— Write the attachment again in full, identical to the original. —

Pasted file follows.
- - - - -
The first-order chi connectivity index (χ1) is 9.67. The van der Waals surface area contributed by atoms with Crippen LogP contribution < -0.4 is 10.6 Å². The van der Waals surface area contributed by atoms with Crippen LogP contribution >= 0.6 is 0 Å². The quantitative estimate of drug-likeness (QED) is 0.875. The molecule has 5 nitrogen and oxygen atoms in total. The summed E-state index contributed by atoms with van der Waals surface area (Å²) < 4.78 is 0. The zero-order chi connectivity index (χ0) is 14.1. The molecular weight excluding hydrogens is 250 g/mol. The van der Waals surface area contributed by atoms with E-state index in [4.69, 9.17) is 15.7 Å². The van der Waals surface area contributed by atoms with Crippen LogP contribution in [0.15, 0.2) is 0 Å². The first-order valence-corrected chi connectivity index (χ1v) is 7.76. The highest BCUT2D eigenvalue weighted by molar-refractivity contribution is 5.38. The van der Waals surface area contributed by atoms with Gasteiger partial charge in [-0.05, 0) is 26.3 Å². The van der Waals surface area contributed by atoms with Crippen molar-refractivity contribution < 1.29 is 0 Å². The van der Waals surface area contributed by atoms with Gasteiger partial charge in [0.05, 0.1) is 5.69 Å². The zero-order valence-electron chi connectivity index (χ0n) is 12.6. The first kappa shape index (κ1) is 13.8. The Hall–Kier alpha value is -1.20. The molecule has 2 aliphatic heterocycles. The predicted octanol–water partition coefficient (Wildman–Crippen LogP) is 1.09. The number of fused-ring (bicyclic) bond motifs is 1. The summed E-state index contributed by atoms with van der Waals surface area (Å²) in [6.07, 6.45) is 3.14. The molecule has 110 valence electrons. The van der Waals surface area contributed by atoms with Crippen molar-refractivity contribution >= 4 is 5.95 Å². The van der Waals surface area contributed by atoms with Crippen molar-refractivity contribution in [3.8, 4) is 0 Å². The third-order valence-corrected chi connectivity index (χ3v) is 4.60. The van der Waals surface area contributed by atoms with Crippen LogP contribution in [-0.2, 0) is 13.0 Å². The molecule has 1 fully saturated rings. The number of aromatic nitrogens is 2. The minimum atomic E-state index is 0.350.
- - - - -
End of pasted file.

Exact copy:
The first-order chi connectivity index (χ1) is 9.67. The van der Waals surface area contributed by atoms with Crippen LogP contribution < -0.4 is 10.6 Å². The van der Waals surface area contributed by atoms with Crippen LogP contribution >= 0.6 is 0 Å². The quantitative estimate of drug-likeness (QED) is 0.875. The molecule has 5 nitrogen and oxygen atoms in total. The summed E-state index contributed by atoms with van der Waals surface area (Å²) < 4.78 is 0. The zero-order chi connectivity index (χ0) is 14.1. The molecular weight excluding hydrogens is 250 g/mol. The van der Waals surface area contributed by atoms with E-state index in [4.69, 9.17) is 15.7 Å². The van der Waals surface area contributed by atoms with Crippen LogP contribution in [0.15, 0.2) is 0 Å². The first-order valence-corrected chi connectivity index (χ1v) is 7.76. The highest BCUT2D eigenvalue weighted by molar-refractivity contribution is 5.38. The van der Waals surface area contributed by atoms with Gasteiger partial charge in [-0.05, 0) is 26.3 Å². The van der Waals surface area contributed by atoms with Crippen molar-refractivity contribution < 1.29 is 0 Å². The van der Waals surface area contributed by atoms with Gasteiger partial charge in [0.05, 0.1) is 5.69 Å². The zero-order valence-electron chi connectivity index (χ0n) is 12.6. The first kappa shape index (κ1) is 13.8. The Hall–Kier alpha value is -1.20. The molecule has 2 aliphatic heterocycles. The predicted octanol–water partition coefficient (Wildman–Crippen LogP) is 1.09. The number of fused-ring (bicyclic) bond motifs is 1. The summed E-state index contributed by atoms with van der Waals surface area (Å²) in [6.07, 6.45) is 3.14. The molecule has 110 valence electrons. The van der Waals surface area contributed by atoms with Crippen molar-refractivity contribution >= 4 is 5.95 Å². The van der Waals surface area contributed by atoms with Crippen molar-refractivity contribution in [3.8, 4) is 0 Å². The third-order valence-corrected chi connectivity index (χ3v) is 4.60. The van der Waals surface area contributed by atoms with Crippen LogP contribution in [-0.2, 0) is 13.0 Å². The molecule has 1 fully saturated rings. The number of aromatic nitrogens is 2. The minimum atomic E-state index is 0.350.